OvO: In-depth Interview
By Kate Wilcox
April 16th 2011, Hawaiian Ocean View, Hawaii: Read this detailed interview as Kate discusses with OvO everything you'd want to know about the band.
Kate: How did OvO come about?
OvO: We started in 2000 as a total improv band, with an open line-up. We used to run a squat in Italy, where there were many bands coming to play from all over the world, and many of them liked us and had a good time. They often told us to make up a band and tour together. We finally decided to do it, in order to tour with Cock ESP, a really extreme noise band from Minneapolis. Stefania and I were a couple at the times, and we both had bands and played music, so it was natural to start something together. That's how OvO started.
Kate: What is the inspiration behind OvO?
OvO: We want to be challenging, and play something that's completely honest and real for us. We don't aim to be involved in a specific scene or to sound like some specific band; we listen to a lot of different music and take inspiration from all of it. Also, whatever we try to sound like, it will always just sound like OvO, because of the nature of our approach; Stefania singing no lyrics and playing a detuned guitar, and me playing a mini drum set: floor tom, snare, ride.
Kate: People call your music doom, sludge, ambient, avant-garde. How would you describe your music?
OvO: Definitely not avant-garde, but for the rest, I really don't know. All these names can fit, but someone who would expect us to sound exactly like one of them may be very disappointed. Is it too arrogant to say that we sound like nothing else?
Kate: How would you describe your latest album "Cor Cordium"?
OvO: It's our most hi-fi album, and definitely the most songs-oriented. At the same time, the experimental parts are more extreme than ever in our discography. From the previous album "Crocevia" we started a new approach to the studio works, trying to record more properly and to have albums that sound good even for people who have never seen us live. This approach went on with the collaboration album with Nadja (The Life and Death of a Wasp) and now with Cor Cordium.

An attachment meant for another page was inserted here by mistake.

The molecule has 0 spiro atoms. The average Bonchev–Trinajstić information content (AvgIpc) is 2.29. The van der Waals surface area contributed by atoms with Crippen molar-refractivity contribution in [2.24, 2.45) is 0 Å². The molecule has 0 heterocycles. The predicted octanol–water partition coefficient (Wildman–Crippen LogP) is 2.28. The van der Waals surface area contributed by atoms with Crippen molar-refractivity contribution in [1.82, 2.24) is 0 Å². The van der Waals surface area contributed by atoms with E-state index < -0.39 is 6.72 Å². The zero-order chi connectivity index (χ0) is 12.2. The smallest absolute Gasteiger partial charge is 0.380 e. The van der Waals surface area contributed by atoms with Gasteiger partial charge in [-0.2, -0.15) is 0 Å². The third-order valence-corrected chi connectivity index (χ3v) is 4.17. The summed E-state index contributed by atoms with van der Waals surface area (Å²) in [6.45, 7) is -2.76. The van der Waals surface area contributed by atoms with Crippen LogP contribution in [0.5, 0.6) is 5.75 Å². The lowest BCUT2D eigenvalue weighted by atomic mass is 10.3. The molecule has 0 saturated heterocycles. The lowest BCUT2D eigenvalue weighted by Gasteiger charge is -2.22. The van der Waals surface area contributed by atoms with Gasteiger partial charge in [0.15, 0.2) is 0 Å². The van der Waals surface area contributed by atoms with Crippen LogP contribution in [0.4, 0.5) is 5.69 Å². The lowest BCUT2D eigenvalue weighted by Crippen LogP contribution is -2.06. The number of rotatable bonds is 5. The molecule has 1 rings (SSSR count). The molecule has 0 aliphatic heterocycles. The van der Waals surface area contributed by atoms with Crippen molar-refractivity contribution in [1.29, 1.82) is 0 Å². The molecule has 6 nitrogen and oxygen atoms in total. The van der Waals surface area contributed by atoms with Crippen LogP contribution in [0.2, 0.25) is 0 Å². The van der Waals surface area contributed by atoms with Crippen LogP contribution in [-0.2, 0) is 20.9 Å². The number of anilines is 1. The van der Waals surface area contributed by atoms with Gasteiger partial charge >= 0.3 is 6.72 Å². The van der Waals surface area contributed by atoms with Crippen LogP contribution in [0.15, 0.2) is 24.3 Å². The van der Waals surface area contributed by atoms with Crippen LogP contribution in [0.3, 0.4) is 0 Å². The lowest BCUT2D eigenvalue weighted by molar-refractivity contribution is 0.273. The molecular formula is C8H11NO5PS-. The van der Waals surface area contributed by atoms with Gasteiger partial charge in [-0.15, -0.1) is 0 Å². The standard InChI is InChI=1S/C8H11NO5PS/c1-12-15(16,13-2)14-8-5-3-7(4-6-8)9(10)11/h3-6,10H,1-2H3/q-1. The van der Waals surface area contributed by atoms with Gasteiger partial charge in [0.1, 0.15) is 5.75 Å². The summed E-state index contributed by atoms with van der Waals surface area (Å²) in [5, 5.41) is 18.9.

Kate: How does it compare to previous albums?
OvO: The first 2 albums (Assassine and Vae Victis) were total improv and very lo-fi. Then the following ones (Cicatrici and Miastenia) were recorded a bit better, and they were the first ones as a duo. We tried to bring our live energy to the studio recording, which turned out to be impossible. So we started to record hi-fi, spending more money, and composing our albums in studio, so that our live acts had to adapt to the new songs, and not the other way around. This is what we did with Crocevia and Cor Cordium.
Kate: What are some of your goals with your music?
OvO: Playing as many shows as possible, travelling, always playing what we like no matter what press or people or labels say, andÉ yeah, buying a big art deco house in Miami Beach.
Kate: Stefania's vocals are so raw and they open your mind to a completely different genre of music, is that part of the point of OvO?
OvO: Definitely. It's a big goal, especially for Stefania, since her first band (Allun, a really extreme female improv band), and now with ?Alos, her anarcho-queer-pagan-doom act.
Kate: Are there any challenges as a duo? Either playing live or in general?
OvO: It's easier to travel, it's easier to be available, it's easier to have a magic musical feeling. We often change some parts while we play, during the concert. The other immediately understands and follows. It wouldn't be possible even just as a trio. On the other side, what we can do is just what two persons can do. If we play after a 4 piece band with 6 amplifiers and a full drum set, we'll probably sound lower, less powerful.
Kate: What can people expect from seeing OvO in concert?
OvO: A little masked girl singing like the scariest growling beef in her made up language, torturing a detuned guitar. A big masked guy playing a little drum set without a kick, just using his arms, and sounding like a double-kick heavy metal drummer.
Kate: Do you both have any side projects? Or are you mainly focused on this band?
OvO: We both have other projects. I mentioned Stefania's Allun and ?Alos. I play drums in an Italian duo called Bachi Da Pietra, doing pretty good in Italy, and guitar in an instrumental band called Ronin, something between soundtracks and post rock. I also run a small label called Bar La Muerte.
Kate: What music did you listen to growing up? What do you listen to now?
OvO: I met Stefania at a Sepultura show, in 1996. We both grew up with punk, metal and hardcore. We still listen to them, but we're open to every kind of music. Stefania at the moment is into classical music in general, doom, black, blues. I'm more into early music, 20's jazz, African and extreme electronics.
Kate: What are some future plans for OvO?
OvO: We're touring Europe now and we'll tour the US in October. We'd like to record a collaboration with our label mates Morkobot. We have a 7" coming out on the Detroit based label Sleeping Giant Glossolalia.
Kate: Any words for your fans?
OvO: Don't go to a show looking for something you already know. Look for the unexpected, for something you DON'T know. It's much more exciting. And Stefania has a little dream: MORE MASKED PEOPLE in the audience! Come masked!
Check out the band's first official music video, for the song "Marie":
Ovo - Marie from Rockit on Vimeo.